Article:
All while this starts to occur, Lois and Clark Kent - Superman’s alter ego - go on an exposé trip to Niagara Falls. While there, Lois develops of the theory that Clark and Supes are the same dude, and she eventually is proven correct. Once this happens, the relationship between the two starts to intensify, with ramifications that negatively affect the safety of the planet.

Parts of SII do indeed resemble the cobbled-together mess that the movie should have been. There’s a tentative balance between comedy and drama, with the former element often becoming more prominent than it should have been. Some parts of SII take the campy path that’s ruined many other film adaptations of comic books. While the movie offers some good humor, too much of it was forced and tedious. Take, for example, one battle scene between the villains and Superman. When one of the baddies uses his superbreath to blow around residents of Metropolis, we have to watch the “comedic” results for far too long. This doesn’t serve the story and it all seems lame and excessive.

Some of the scenes that take place in the western part of the US also suffer, but for different reasons. SII was mainly shot in England, and those sequences really do look like a foreigner’s idea of America. Worst of the bunch is a young boy played by one of the most British-seeming kids in history; he does such a horrible job of acting “country” that I still can’t believe they didn’t edit him out of the movie.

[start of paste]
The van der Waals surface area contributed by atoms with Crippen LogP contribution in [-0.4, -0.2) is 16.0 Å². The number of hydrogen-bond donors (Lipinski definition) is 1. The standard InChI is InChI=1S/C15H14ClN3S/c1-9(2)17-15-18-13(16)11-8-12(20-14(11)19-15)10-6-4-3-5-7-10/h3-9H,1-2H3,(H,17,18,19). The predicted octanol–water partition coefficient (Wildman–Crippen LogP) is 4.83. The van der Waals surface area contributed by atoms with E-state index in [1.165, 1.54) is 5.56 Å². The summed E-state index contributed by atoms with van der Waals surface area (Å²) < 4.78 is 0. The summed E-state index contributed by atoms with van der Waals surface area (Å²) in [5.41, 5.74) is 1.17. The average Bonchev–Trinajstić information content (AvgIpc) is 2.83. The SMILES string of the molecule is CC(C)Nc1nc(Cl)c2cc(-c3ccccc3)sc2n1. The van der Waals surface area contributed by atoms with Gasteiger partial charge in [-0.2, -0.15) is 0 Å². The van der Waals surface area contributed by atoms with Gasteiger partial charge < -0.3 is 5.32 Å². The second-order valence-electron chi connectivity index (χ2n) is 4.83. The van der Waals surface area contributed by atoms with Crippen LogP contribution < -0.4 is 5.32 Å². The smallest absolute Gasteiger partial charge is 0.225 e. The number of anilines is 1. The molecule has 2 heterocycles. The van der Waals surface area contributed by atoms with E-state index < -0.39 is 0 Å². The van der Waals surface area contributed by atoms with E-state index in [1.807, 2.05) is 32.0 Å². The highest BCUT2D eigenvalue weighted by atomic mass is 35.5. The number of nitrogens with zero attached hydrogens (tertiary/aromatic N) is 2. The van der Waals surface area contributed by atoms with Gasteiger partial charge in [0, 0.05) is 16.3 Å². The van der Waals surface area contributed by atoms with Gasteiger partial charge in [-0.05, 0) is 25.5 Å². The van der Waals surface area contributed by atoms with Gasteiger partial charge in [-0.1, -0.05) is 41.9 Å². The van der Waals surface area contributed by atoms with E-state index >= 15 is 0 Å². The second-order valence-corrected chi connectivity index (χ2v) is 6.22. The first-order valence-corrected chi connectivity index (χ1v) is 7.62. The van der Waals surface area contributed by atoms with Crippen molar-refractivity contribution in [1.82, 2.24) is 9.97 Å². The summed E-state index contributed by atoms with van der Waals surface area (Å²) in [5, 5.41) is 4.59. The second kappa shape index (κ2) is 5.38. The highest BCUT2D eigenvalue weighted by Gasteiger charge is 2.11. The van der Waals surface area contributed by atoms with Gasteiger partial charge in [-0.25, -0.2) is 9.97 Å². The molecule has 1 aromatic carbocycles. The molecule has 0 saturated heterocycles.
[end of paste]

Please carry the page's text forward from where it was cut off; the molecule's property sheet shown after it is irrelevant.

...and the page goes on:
The one apparent attempt at “authenticity” was to use Clifton James as the sheriff of the small town. He played an extremely similar role in two Bond films; his Sheriff Pepper showed up in both Live and Let Die and The Man With the Golden Gun. Since Guy Hamilton directed both of those movies and also had a brief attachment to the Superman series, James’ presence may be due to that filmmaker’s influence, but his over-the-top southern goofiness doesn’t help SII, and the small town scenes are some of the movie’s weakest.

On the other hand, at least those segments let us see more of the villains, all of whom add immensely to the film. Stamp is a consistently malevolent joy as Zod; he provides just the right mix of superiority and disgust as he romps through his scenes. Douglas makes for a wonderfully sexy and scary baddie of the dominatrix variety, and O’Halloran seems appropriately tough but brainless as Non. All in all, they make for a solid trio, as each complements the other.